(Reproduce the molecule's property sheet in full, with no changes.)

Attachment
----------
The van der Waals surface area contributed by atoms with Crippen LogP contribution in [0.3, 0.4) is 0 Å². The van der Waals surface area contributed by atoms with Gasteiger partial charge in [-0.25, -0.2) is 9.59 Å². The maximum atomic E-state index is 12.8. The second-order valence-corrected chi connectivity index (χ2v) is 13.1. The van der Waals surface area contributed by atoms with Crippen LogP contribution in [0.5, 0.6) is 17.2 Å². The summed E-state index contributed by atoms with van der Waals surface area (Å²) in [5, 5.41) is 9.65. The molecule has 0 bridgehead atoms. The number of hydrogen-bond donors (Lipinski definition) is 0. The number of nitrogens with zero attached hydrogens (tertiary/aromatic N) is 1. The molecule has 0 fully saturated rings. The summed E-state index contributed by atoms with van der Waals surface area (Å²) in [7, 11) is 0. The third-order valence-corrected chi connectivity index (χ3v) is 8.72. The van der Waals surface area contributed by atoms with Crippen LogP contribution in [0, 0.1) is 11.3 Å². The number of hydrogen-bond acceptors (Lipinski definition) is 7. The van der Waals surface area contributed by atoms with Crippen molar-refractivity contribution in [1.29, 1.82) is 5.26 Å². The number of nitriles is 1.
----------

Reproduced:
The van der Waals surface area contributed by atoms with Crippen LogP contribution in [0.3, 0.4) is 0 Å². The van der Waals surface area contributed by atoms with Gasteiger partial charge in [-0.25, -0.2) is 9.59 Å². The maximum atomic E-state index is 12.8. The second-order valence-corrected chi connectivity index (χ2v) is 13.1. The van der Waals surface area contributed by atoms with Crippen LogP contribution in [0.5, 0.6) is 17.2 Å². The summed E-state index contributed by atoms with van der Waals surface area (Å²) in [5, 5.41) is 9.65. The molecule has 0 bridgehead atoms. The number of hydrogen-bond donors (Lipinski definition) is 0. The number of nitrogens with zero attached hydrogens (tertiary/aromatic N) is 1. The molecule has 0 fully saturated rings. The summed E-state index contributed by atoms with van der Waals surface area (Å²) in [7, 11) is 0. The third-order valence-corrected chi connectivity index (χ3v) is 8.72. The van der Waals surface area contributed by atoms with Crippen LogP contribution in [0, 0.1) is 11.3 Å². The number of hydrogen-bond acceptors (Lipinski definition) is 7. The van der Waals surface area contributed by atoms with Crippen molar-refractivity contribution in [1.29, 1.82) is 5.26 Å². The number of nitriles is 1.